It is a sleep disorder in which people feel excessive sleepiness in the daytime and uncontrollable occurrences of falling asleep during the daytime, even after getting sufficient sleep.
Sleep paralysis, hallucinations, excessive sleepiness, and in some cases it also causes episodes of partial or total loss of muscle control, often triggered by a strong emotion such as laughter called cataplexy.
Shift Work Disorder
It affects people who regularly interchange the shifts or work at night, also known as rotational shifts. Work schedule conflicts with the body’s natural circadian rhythm and some individuals have difficulty adjusting to the change.
Shift work disorder is identified by a constant or recurrent pattern of sleep interruption that results in insomnia or excessive sleepiness. Fixed-shift work, for example, a full-time night or evening is preferable. Rotating shifts should go clockwise like day to evening tonight. If not, it can affect the cycle of sleep.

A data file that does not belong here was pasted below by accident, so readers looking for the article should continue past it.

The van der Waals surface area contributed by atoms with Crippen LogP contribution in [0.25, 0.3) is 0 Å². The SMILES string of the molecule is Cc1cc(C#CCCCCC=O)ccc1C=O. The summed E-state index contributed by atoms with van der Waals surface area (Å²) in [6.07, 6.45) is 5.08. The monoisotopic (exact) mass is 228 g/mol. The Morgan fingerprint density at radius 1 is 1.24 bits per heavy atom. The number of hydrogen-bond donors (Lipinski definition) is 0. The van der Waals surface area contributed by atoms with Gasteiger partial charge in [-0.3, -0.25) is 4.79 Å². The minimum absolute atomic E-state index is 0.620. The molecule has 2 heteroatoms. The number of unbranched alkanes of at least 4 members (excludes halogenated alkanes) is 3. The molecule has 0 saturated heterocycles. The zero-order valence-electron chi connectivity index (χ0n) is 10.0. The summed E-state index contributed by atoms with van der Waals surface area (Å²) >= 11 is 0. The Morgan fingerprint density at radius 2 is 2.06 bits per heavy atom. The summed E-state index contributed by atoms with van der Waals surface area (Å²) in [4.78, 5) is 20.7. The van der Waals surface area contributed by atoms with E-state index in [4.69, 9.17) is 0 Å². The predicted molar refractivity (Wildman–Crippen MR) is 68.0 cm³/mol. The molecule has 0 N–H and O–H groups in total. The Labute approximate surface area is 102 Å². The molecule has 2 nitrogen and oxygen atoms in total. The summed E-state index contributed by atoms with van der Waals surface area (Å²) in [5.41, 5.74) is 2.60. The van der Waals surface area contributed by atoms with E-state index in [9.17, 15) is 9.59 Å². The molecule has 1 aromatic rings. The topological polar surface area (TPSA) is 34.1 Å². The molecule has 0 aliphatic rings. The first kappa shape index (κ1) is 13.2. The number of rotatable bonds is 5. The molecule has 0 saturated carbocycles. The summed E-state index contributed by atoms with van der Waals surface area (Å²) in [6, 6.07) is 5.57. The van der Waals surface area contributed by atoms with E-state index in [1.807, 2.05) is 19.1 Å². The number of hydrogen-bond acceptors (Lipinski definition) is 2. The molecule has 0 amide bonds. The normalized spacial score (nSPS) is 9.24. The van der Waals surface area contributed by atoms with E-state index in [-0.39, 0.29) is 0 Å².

Nevertheless, it cannot be neglected that even fixed-shift workers could have difficulties due to daytime noise and light interfere with the quality of sleep. Workers often reduce their sleep times to take part in family or social occasions.
In order to maintain this sleep cycle and not letting interruptions come in the way, shift workers have to maximize their stay in bright light – sunlight for day workers or, specially constructed illuminated artificial lightboxes for night workers.
This should be done primarily at times when they should be awake and also ensure that the room is as dark and quiet as possible during sleep.
Donning sunglasses in the morning while commuting home in the expectation of sleep also serves as a useful thing. Using sleeping masks and white-noise tools seem helpful. Having Melatonin before bedtime can also help people with such disorders.
If the symptoms endure and interfere with the normal functioning and the judicious employment of hypnotics with a short half-life and wake-promoting drugs is suitable.
It is also important to make sure there is a balance between personal, professional, emotional and physical aspects of life for a harmonious sleep cycle that does not hinder the biological or circadian clock.